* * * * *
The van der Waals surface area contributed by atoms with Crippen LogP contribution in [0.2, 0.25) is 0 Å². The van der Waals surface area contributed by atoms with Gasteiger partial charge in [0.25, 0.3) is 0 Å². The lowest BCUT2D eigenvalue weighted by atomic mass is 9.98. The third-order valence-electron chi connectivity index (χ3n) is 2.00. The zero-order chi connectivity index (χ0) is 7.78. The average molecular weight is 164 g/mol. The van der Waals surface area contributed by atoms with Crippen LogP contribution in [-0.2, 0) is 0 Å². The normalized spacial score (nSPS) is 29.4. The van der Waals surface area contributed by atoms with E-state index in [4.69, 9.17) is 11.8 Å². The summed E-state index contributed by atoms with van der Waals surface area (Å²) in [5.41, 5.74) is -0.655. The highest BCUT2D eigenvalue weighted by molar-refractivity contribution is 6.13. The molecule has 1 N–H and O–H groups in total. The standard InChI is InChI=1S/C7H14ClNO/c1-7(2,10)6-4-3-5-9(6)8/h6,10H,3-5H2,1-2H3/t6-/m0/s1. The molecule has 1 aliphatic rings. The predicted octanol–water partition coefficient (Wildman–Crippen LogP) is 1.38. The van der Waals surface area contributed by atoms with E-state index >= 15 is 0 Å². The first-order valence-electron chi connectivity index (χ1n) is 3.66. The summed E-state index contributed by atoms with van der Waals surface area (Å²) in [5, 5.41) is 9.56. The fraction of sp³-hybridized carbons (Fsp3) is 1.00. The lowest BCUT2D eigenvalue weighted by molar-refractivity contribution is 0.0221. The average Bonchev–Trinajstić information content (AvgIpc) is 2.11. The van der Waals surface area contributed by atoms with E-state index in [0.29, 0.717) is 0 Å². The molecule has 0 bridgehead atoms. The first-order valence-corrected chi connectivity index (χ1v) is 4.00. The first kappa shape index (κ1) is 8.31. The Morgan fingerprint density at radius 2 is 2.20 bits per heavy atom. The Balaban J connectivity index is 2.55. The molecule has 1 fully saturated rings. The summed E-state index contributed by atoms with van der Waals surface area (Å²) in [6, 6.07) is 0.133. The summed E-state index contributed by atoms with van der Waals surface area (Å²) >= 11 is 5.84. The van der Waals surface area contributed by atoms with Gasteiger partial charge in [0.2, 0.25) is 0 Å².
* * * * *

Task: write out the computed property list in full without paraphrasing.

The van der Waals surface area contributed by atoms with Crippen LogP contribution in [0.2, 0.25) is 0 Å². The van der Waals surface area contributed by atoms with Gasteiger partial charge in [0.25, 0.3) is 0 Å². The lowest BCUT2D eigenvalue weighted by atomic mass is 9.98. The third-order valence-electron chi connectivity index (χ3n) is 2.00. The zero-order chi connectivity index (χ0) is 7.78. The average molecular weight is 164 g/mol. The van der Waals surface area contributed by atoms with Crippen LogP contribution in [-0.2, 0) is 0 Å². The normalized spacial score (nSPS) is 29.4. The van der Waals surface area contributed by atoms with E-state index in [4.69, 9.17) is 11.8 Å². The summed E-state index contributed by atoms with van der Waals surface area (Å²) in [5.41, 5.74) is -0.655. The highest BCUT2D eigenvalue weighted by molar-refractivity contribution is 6.13. The molecule has 1 N–H and O–H groups in total. The standard InChI is InChI=1S/C7H14ClNO/c1-7(2,10)6-4-3-5-9(6)8/h6,10H,3-5H2,1-2H3/t6-/m0/s1. The molecule has 1 aliphatic rings. The predicted octanol–water partition coefficient (Wildman–Crippen LogP) is 1.38. The van der Waals surface area contributed by atoms with E-state index >= 15 is 0 Å². The first-order valence-electron chi connectivity index (χ1n) is 3.66. The summed E-state index contributed by atoms with van der Waals surface area (Å²) in [5, 5.41) is 9.56. The fraction of sp³-hybridized carbons (Fsp3) is 1.00. The lowest BCUT2D eigenvalue weighted by molar-refractivity contribution is 0.0221. The average Bonchev–Trinajstić information content (AvgIpc) is 2.11. The van der Waals surface area contributed by atoms with E-state index in [0.29, 0.717) is 0 Å². The molecule has 0 bridgehead atoms. The first-order valence-corrected chi connectivity index (χ1v) is 4.00. The first kappa shape index (κ1) is 8.31. The Morgan fingerprint density at radius 2 is 2.20 bits per heavy atom. The Balaban J connectivity index is 2.55. The molecule has 1 fully saturated rings. The summed E-state index contributed by atoms with van der Waals surface area (Å²) in [6, 6.07) is 0.133. The summed E-state index contributed by atoms with van der Waals surface area (Å²) >= 11 is 5.84. The van der Waals surface area contributed by atoms with Gasteiger partial charge in [0.2, 0.25) is 0 Å².